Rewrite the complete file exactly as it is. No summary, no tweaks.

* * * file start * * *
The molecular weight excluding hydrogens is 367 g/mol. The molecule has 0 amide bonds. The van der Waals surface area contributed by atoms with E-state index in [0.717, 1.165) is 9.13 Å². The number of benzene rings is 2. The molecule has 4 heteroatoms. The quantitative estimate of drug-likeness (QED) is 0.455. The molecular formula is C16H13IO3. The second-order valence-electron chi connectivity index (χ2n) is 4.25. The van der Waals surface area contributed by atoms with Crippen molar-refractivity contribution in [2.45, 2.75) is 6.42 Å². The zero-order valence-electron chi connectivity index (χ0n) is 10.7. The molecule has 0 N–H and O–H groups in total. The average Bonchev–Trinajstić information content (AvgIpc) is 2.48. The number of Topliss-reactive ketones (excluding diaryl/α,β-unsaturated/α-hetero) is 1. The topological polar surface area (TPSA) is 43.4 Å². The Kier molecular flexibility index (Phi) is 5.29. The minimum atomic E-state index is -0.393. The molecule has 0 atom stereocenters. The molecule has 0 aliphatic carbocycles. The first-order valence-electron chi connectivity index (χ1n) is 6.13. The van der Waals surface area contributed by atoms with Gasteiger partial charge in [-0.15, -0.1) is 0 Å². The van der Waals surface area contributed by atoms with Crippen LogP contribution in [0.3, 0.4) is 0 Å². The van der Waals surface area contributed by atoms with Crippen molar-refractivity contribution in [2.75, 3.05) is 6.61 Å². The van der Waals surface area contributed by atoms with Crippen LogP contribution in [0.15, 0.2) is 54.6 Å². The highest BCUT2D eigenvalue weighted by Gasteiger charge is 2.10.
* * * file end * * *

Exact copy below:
The molecular weight excluding hydrogens is 367 g/mol. The molecule has 0 amide bonds. The van der Waals surface area contributed by atoms with E-state index in [0.717, 1.165) is 9.13 Å². The number of benzene rings is 2. The molecule has 4 heteroatoms. The quantitative estimate of drug-likeness (QED) is 0.455. The molecular formula is C16H13IO3. The second-order valence-electron chi connectivity index (χ2n) is 4.25. The van der Waals surface area contributed by atoms with Crippen molar-refractivity contribution in [2.45, 2.75) is 6.42 Å². The zero-order valence-electron chi connectivity index (χ0n) is 10.7. The molecule has 0 N–H and O–H groups in total. The average Bonchev–Trinajstić information content (AvgIpc) is 2.48. The number of Topliss-reactive ketones (excluding diaryl/α,β-unsaturated/α-hetero) is 1. The topological polar surface area (TPSA) is 43.4 Å². The Kier molecular flexibility index (Phi) is 5.29. The minimum atomic E-state index is -0.393. The molecule has 0 atom stereocenters. The molecule has 0 aliphatic carbocycles. The first-order valence-electron chi connectivity index (χ1n) is 6.13. The van der Waals surface area contributed by atoms with Gasteiger partial charge in [-0.15, -0.1) is 0 Å². The van der Waals surface area contributed by atoms with Crippen LogP contribution in [0.3, 0.4) is 0 Å². The van der Waals surface area contributed by atoms with Crippen molar-refractivity contribution in [2.75, 3.05) is 6.61 Å². The van der Waals surface area contributed by atoms with Crippen LogP contribution in [0.15, 0.2) is 54.6 Å². The highest BCUT2D eigenvalue weighted by Gasteiger charge is 2.10.